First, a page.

Western State Hospital to open special wards to reduce violence, assaults

10-patient unit will combine increased staffing, more therapy for patients, tighter security

  • Joseph O’Sullivan The Seattle Times
  • Friday, January 31, 2020 1:30am
  • News

OLYMPIA — State officials have struggled for years to reduce violence at Western State Hospital, Washington’s largest psychiatric facility.

In 2018, for instance, one patient at the roughly 850-bed hospital in Lakewood, Pierce County, assaulted three other patients before punching a nurse and stomping on her face. Another patient allegedly vaulted across a nurse’s station to choke a staffer and bite off part of her ear lobe. Hospital workers even staged a rally calling for safety improvements.

Now, the hospital is set to open a pair of newly renovated psychiatric wards to try and reduce by half the violence coming from a handful of patients deemed most dangerous.

“It’s usually the top five to 10 patients that are doing a huge percentage of the violence,” said Jenise Gogan, a director with the state Department of Social and Health Services (DSHS), which oversees the hospital.

A 10-patient ward — set to open Monday — will combined increased staffing, more therapy for patients and tighter security to help stabilize and treat those who are hardest to handle. Known as the Specialized Treatment, Assessment and Recovery (STAR) ward, it will include video surveillance and higher staffing levels to help provide greater safety.

The idea is for patients to get more attention and intense treatment than they receive on the regular wards, with the goal of improving their condition within 90 days. Then, those patients could be moved to the other new ward, which would house 20 patients to keep them stabilized at their improved level, according to Gogan. That ward is slated to open in May.

A psychiatrist and pharmacist will work closely with patients on those wards to make sure they’re getting the right treatment, she said.

The project is being paid for with $22 million that’s included in the current, two-year state-operating budget, according to Gogan. Western State created dozens of new positions to operate the wards, including security personnel, institutional counselors, nursing staff, mental-health technicians and others.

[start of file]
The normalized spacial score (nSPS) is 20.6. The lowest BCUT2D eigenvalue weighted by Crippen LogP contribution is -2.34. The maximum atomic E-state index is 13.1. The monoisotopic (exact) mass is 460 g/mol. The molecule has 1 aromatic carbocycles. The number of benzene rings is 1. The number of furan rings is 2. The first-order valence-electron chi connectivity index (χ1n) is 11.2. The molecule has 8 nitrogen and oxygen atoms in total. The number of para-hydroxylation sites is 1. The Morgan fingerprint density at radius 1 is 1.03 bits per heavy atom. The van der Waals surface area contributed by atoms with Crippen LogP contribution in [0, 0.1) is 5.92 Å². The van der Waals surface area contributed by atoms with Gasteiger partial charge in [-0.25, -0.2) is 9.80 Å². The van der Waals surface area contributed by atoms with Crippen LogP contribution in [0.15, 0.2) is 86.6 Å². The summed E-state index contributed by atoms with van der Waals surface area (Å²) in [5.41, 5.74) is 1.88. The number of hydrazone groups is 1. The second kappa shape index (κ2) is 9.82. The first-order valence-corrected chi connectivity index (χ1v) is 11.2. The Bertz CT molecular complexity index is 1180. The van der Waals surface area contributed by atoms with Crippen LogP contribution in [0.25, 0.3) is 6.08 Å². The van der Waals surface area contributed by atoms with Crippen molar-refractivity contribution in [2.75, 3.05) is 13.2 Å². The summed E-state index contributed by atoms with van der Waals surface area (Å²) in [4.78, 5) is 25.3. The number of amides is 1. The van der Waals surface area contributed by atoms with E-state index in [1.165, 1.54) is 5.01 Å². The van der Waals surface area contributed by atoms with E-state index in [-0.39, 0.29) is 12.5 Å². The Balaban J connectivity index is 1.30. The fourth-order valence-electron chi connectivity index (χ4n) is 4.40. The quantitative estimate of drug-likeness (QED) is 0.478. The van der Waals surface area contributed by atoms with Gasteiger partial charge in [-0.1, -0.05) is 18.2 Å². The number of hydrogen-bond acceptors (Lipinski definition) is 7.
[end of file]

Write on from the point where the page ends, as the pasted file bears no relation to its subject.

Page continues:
The wards are intended for patients who have been civilly committed to the hospital by a judge, and for those who come to Western State after being charged with crimes, but are not competent to stand trial. Some are ultimately transferred to the hospital’s less-secure civil side.

For 2019 through November, there were 470 assault-related injuries reported on patients at Western State, according to DSHS. During that time, hospital officials reported 463 assault-related injuries to staffers.

Lawmakers and Gov. Jay Inslee are hoping to eventually move all of Western State’s civilly committed patients to new community facilities, many of which have yet to be built. Approved last year by lawmakers and Inslee, a new plan would reshape the state’s mental-health system. That plan envisions using the Western State campus ultimately for patients coming from the criminal system.

But for at least the next few years, officials must find ways to keep Western State’s civil wards functioning. The hospital has endured a host of struggles in recent years; federal regulators decertified the hospital in 2018, over a variety of safety and other issues. That move cost Washington $53 million in annual federal funding.

The hospital is now finalizing its list for the first 10 patients to enter the new STAR ward, according to Gogan.

Broadly speaking, the most violent patients are in their 20s through mid-30s and often have histories of substance-abuse or schizophrenia, she said.

Hospital officials will evaluate how effective the program is for reducing violence. But in the toughest cases, patients might only see degrees of improvement.

“If before you were hitting people so hard they went to the hospital, and this week you’re just screaming and punching the wall, that’s progress” said Gogan, adding later: “We don’t expect the violence to go down right away, obviously. But over time, with those treatments, we expect to make an impact.”

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